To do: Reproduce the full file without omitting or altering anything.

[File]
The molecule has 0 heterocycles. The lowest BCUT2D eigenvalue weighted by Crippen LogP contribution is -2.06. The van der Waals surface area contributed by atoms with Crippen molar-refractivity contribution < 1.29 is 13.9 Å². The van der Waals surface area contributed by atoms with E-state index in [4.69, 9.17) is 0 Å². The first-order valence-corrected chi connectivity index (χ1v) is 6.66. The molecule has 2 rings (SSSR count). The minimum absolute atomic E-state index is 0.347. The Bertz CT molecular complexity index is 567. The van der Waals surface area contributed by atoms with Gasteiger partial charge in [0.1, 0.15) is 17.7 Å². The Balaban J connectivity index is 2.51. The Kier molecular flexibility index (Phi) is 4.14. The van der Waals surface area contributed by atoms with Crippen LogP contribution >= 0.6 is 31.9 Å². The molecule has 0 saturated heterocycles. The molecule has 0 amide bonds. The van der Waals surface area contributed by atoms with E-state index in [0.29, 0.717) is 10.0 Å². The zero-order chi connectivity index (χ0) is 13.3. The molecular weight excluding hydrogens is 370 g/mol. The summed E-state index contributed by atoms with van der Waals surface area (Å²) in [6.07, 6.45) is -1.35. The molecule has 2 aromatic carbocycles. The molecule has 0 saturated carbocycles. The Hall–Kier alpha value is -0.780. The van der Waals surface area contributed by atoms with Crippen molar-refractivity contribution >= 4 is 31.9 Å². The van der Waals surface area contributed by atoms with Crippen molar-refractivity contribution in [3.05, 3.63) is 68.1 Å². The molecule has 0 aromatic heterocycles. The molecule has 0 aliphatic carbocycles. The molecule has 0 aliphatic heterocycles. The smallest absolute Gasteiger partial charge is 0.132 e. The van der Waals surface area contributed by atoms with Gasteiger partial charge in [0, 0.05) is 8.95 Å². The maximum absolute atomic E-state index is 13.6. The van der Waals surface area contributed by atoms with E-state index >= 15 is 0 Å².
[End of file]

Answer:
The molecule has 0 heterocycles. The lowest BCUT2D eigenvalue weighted by Crippen LogP contribution is -2.06. The van der Waals surface area contributed by atoms with Crippen molar-refractivity contribution < 1.29 is 13.9 Å². The van der Waals surface area contributed by atoms with E-state index in [4.69, 9.17) is 0 Å². The first-order valence-corrected chi connectivity index (χ1v) is 6.66. The molecule has 2 rings (SSSR count). The minimum absolute atomic E-state index is 0.347. The Bertz CT molecular complexity index is 567. The van der Waals surface area contributed by atoms with Gasteiger partial charge in [0.1, 0.15) is 17.7 Å². The Balaban J connectivity index is 2.51. The Kier molecular flexibility index (Phi) is 4.14. The van der Waals surface area contributed by atoms with Crippen LogP contribution >= 0.6 is 31.9 Å². The molecule has 0 saturated heterocycles. The molecule has 0 amide bonds. The van der Waals surface area contributed by atoms with E-state index in [0.29, 0.717) is 10.0 Å². The zero-order chi connectivity index (χ0) is 13.3. The molecular weight excluding hydrogens is 370 g/mol. The summed E-state index contributed by atoms with van der Waals surface area (Å²) in [6.07, 6.45) is -1.35. The molecule has 2 aromatic carbocycles. The molecule has 0 saturated carbocycles. The Hall–Kier alpha value is -0.780. The van der Waals surface area contributed by atoms with Crippen molar-refractivity contribution >= 4 is 31.9 Å². The van der Waals surface area contributed by atoms with Crippen molar-refractivity contribution in [3.05, 3.63) is 68.1 Å². The molecule has 0 aromatic heterocycles. The molecule has 0 aliphatic carbocycles. The molecule has 0 aliphatic heterocycles. The smallest absolute Gasteiger partial charge is 0.132 e. The van der Waals surface area contributed by atoms with Gasteiger partial charge in [0, 0.05) is 8.95 Å². The maximum absolute atomic E-state index is 13.6. The van der Waals surface area contributed by atoms with E-state index >= 15 is 0 Å².